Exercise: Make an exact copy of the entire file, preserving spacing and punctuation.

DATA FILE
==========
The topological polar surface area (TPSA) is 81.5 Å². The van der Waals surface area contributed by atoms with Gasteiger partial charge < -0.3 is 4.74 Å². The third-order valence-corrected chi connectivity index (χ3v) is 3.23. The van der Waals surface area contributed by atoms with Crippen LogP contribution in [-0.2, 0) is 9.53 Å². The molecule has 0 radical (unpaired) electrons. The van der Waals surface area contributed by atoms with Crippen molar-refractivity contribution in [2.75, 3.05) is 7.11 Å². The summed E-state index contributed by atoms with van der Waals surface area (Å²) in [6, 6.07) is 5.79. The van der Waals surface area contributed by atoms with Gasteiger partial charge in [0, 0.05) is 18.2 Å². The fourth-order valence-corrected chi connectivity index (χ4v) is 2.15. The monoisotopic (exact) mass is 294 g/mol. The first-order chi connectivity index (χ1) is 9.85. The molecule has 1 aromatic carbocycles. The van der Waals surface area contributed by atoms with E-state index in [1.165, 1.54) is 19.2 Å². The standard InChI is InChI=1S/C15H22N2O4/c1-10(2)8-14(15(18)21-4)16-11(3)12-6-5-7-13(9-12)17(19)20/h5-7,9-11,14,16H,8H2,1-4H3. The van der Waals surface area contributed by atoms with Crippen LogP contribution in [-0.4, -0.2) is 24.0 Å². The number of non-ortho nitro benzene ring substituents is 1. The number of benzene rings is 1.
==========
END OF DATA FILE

The topological polar surface area (TPSA) is 81.5 Å². The van der Waals surface area contributed by atoms with Gasteiger partial charge < -0.3 is 4.74 Å². The third-order valence-corrected chi connectivity index (χ3v) is 3.23. The van der Waals surface area contributed by atoms with Crippen LogP contribution in [-0.2, 0) is 9.53 Å². The molecule has 0 radical (unpaired) electrons. The van der Waals surface area contributed by atoms with Crippen molar-refractivity contribution in [2.75, 3.05) is 7.11 Å². The summed E-state index contributed by atoms with van der Waals surface area (Å²) in [6, 6.07) is 5.79. The van der Waals surface area contributed by atoms with Gasteiger partial charge in [0, 0.05) is 18.2 Å². The fourth-order valence-corrected chi connectivity index (χ4v) is 2.15. The monoisotopic (exact) mass is 294 g/mol. The first-order chi connectivity index (χ1) is 9.85. The molecule has 1 aromatic carbocycles. The van der Waals surface area contributed by atoms with E-state index in [1.165, 1.54) is 19.2 Å². The standard InChI is InChI=1S/C15H22N2O4/c1-10(2)8-14(15(18)21-4)16-11(3)12-6-5-7-13(9-12)17(19)20/h5-7,9-11,14,16H,8H2,1-4H3. The van der Waals surface area contributed by atoms with Crippen LogP contribution in [-0.4, -0.2) is 24.0 Å². The number of non-ortho nitro benzene ring substituents is 1. The number of benzene rings is 1.